Gulliver’s Travels As A Satire

“Gulliver’s Travels” consists of four parts, each of which is about a different voyage to another strange place. The original title of the book was “Travels into Several Remote Nations of the World. In Four Parts. By Lemuel Gulliver, First a Surgeon, and then a Captain of several Ships.”.

This work is a famous satire of the contemporary England and its institutions. In it Jonathan Swift uses an ancient satirical device: the imaginary voyage.

Lemuel Gulliver, the narrator, is a surgeon in a ship. He received a good education. He is in fact revealed as a good example of humanity. His personality is quite easy for the reader to identify with.

In the first voyage he is shipwrecked. Swimming, he comes to the empire of Lilliput, where he is a giant among diminutive people. He is at first quite amused by what he confronts there: the tiny people with their little civilization. But later it appears that they are vengeful, cruel, treacherous, ambitious, and malicious.

The second voyage is to Brobdingnag. This is the country of the giants, each of whom is ten times larger than a European. It seems that with this country Swift aimed at portraying the ideal country in his mind; therefore, Brobdingnag is a kind of utopia. It is ruled by a decent prince who is the embodiment of moral and political wisdom. Gulliver’s discussions with this prince contain clever satires of the contemporary British politics and institutions.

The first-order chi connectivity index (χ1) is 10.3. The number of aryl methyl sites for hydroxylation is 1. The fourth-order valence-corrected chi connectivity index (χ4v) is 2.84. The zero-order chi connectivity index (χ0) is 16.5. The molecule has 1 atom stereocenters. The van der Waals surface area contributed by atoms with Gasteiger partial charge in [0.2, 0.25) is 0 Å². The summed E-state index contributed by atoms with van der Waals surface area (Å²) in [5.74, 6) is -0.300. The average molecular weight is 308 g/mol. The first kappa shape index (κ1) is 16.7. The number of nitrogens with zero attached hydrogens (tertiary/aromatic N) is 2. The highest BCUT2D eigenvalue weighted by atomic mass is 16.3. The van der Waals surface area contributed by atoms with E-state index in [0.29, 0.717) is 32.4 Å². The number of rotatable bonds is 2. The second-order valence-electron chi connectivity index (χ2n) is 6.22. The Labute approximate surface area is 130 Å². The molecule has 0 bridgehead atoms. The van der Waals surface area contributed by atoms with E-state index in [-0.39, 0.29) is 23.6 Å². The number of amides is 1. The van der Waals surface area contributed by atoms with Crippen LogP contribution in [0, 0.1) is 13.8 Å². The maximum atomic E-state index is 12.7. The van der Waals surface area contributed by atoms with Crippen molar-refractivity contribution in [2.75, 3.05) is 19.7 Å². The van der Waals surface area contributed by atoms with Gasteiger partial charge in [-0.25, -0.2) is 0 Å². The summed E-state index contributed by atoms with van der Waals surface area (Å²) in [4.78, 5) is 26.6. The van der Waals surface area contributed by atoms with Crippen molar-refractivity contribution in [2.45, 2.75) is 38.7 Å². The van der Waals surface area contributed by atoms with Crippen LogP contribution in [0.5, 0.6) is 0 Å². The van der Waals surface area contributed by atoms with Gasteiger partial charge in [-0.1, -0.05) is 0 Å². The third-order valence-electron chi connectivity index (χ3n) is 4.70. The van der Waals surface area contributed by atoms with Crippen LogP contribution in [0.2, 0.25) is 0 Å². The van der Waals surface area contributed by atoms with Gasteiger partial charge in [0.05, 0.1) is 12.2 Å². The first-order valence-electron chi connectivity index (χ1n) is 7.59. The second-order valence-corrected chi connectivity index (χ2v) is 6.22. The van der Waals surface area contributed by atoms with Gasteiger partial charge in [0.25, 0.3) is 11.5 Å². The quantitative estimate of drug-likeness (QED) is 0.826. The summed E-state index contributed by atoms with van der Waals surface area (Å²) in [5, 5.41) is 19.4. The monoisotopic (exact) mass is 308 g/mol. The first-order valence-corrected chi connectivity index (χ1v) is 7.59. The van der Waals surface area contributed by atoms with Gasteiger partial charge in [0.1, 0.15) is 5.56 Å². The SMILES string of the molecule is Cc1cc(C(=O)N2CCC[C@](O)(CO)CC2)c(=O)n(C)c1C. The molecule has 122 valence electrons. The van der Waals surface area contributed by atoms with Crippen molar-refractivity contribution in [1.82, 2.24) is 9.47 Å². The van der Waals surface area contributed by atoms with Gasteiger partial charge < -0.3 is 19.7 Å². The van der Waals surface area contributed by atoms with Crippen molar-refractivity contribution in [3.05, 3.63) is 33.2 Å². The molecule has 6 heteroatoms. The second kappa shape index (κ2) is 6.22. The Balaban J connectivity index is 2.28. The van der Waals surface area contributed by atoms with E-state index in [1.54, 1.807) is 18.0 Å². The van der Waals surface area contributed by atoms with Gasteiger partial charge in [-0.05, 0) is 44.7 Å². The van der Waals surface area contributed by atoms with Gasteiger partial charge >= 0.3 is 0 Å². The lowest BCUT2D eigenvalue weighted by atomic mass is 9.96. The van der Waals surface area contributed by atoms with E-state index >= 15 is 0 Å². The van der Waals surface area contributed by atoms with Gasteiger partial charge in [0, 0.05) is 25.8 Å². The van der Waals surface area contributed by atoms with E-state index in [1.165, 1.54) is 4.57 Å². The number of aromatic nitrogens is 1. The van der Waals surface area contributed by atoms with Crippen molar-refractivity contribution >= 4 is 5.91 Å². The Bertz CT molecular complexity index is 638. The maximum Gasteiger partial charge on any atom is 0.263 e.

In his third voyage Gulliver is in Laputa, the flying island. This part is a clear allegory for the political life in England under the administration of the Whig minister Robert Walpole.

The fourth part takes place in the country of the Houyhnhnms (hwin-ims). Houynhnhms are a race of horses. These horses live by reason. Yahoos, who are their slaves, are mere creatures of appetite and passion. Their bodies look like human shapes but they have no sign of reason.

Gulliver’s travels appealed to everyone, and it still does. It was an interesting story for children, simple enough for them, and a challenging satire for adults, complicated enough to leave them in confusion. In the last chapter of ‘Gulliver’s Travels’ Gulliver says that he has become incapable of telling lies. What is strange about this is the oath he swears in narrating that is in fact a quotation from Sinon, through whose lies the Trojans were persuaded to accept the Trojan horse. Thus, he forces the reader to keep alert, not to be engaged with the surface, but to look for the depths. However, in the end the reader reaches no clear conclusions but left with some fundamental questions like what a human being is, whether we are reasonable beings. In fact this is what Swift aims at: to make the reader think.